Windshield and Windows Attached

The RV10 has windows! And a windshield! I've got everything attached and mostly cleaned up.

Here's what it looks like now:

I used three tubes of Lord 7545 A/E adhesive from Aerosport Products, one for each pair of side windows and a full tube for the windshield. The process was stressful; I've been mildly dreading this for a couple of years now. Compared to much of the metal work, this step is one-shot with permanent results.

I wrote up the process of preparing to glue these in my last post; the spring clips are absolutely the right way to go. I can tell that in the spots where the clips were touching the window, there are very mild ripples (is that what people call "crazing" on the forums?) but it's barely there, and only in the zone that I expect to fiberglass over with deck cloth anyway. I'm not sure how I would have held the windows on without that tip.

What did I learn?

  • Lord Adhesive seems much easier to work with than the Weld-On glue recommended in the plans. That supposedly has a very short working time and is brittle enough that folks have seen cracks around the edges of the windows a few months after installation. The lord set slowly and nicely, giving me plenty of time to make sure the windows were pressed on tight before forming the fillet inside.
  • On the first two windows, I made the mistake of NOT taping the inside surfaces, and the adhesive that overflowed my internal fillet got on the painted interior surfaces. On the next two windows and windshield I ran thick blue painters tape around the inside of the windows, then ran an Exacto knife around the rim, forming a perfect tape barrier inside. (luckily the painted area I hit is going to be covered by a headliner. I was also able to run a razor blade around and get most of the excess off once it had cured without affecting the paint.)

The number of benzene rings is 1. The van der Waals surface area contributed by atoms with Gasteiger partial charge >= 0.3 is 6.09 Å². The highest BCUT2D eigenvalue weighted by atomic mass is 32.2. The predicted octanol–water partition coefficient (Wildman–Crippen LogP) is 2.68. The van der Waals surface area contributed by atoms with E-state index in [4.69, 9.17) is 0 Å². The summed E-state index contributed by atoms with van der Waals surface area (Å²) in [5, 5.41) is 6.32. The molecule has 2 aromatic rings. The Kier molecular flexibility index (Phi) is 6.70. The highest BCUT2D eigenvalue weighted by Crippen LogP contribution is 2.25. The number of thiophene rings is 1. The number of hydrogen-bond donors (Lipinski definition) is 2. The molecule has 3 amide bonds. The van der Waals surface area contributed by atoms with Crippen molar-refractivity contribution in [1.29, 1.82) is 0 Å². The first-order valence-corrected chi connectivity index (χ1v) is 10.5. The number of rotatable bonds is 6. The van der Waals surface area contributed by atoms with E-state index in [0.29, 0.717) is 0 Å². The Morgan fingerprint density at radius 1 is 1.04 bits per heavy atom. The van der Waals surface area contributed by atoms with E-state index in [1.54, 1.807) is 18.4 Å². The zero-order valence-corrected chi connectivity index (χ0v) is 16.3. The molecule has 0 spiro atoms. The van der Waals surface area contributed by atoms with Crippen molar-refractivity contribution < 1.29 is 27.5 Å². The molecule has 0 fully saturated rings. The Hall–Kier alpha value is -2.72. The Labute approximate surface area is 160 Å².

• DON'T try to smooth out the fillet on the outside! You'll get a bunch of excess glue squeezing out between the window and the exterior surfaces. Leave it be. If you smooth it down you'll have a lot more to clean. Instead, wait until it cures and then slice off the thick bead with a razor blade.
  • Use ACTUAL fine-line vinyl tape, not the fine line painters tape I used to mask off the plexiglass inside. it's impossible to tear now and glued in against the plexi. I'm going to have to cut it out and redo the fillet with black-colored micro. It would have been much easier to pull when the Lord was tacky. Maybe? Who knows.

Here's a shot of the two windows on the left side of the plane curing with my heat lamp. I disabled the safety switch on the bottom of the lamp with tape and tilted it up precariously so it could point at the right angle. Not recommended!

Now, the windshield. I used a boat strap to hold the sides down tight, and used a couple of weights on top to hold the top of the plexiglass flush. (I used a bunch of little aluminum cylinders, the handles for my epoxy brushes, to focus the pressure down on a few spots).


I did have one almost-disaster happen here. I waited a couple of hours until I believed that the glue had cured, then went out and took the weight off of the top and moved a heat lamp up above so I could get direct light on the piece and cure it well.

I came out an hour later to check on the piece and, holy shit, the top had sprung up, ripping free of the tacky glue. Nightmare at 10 at night, way past my bedtime.

I still had some glue left over, so I did what I could to force more glue into the gap between the plexiglass and the cabin top. Once I'd stuffed it full and gotten a bunch of mess on the plexiglass, I added the weights back on and got the heat lamp back up, pointing down at the whole stack. 12 hours later everything looks and feels very solid.

Once again, a shot of the final windshield and windows after I trimmed the excess glue off with a razor blade and pulled all plastic:

And here's inspectors Juno and Jenna, checking out my interior work:

Next Steps

In the immediate future, I'll:

  • Use black-tinted micro to fill in the gap at the bottom of the windshield, as a base for the windshield fairing.
  • Actually build the windshield fairing out of fiberglass strips along the bottom of the windshield
  • Fit my aerosport interior panels!

One task at a time.


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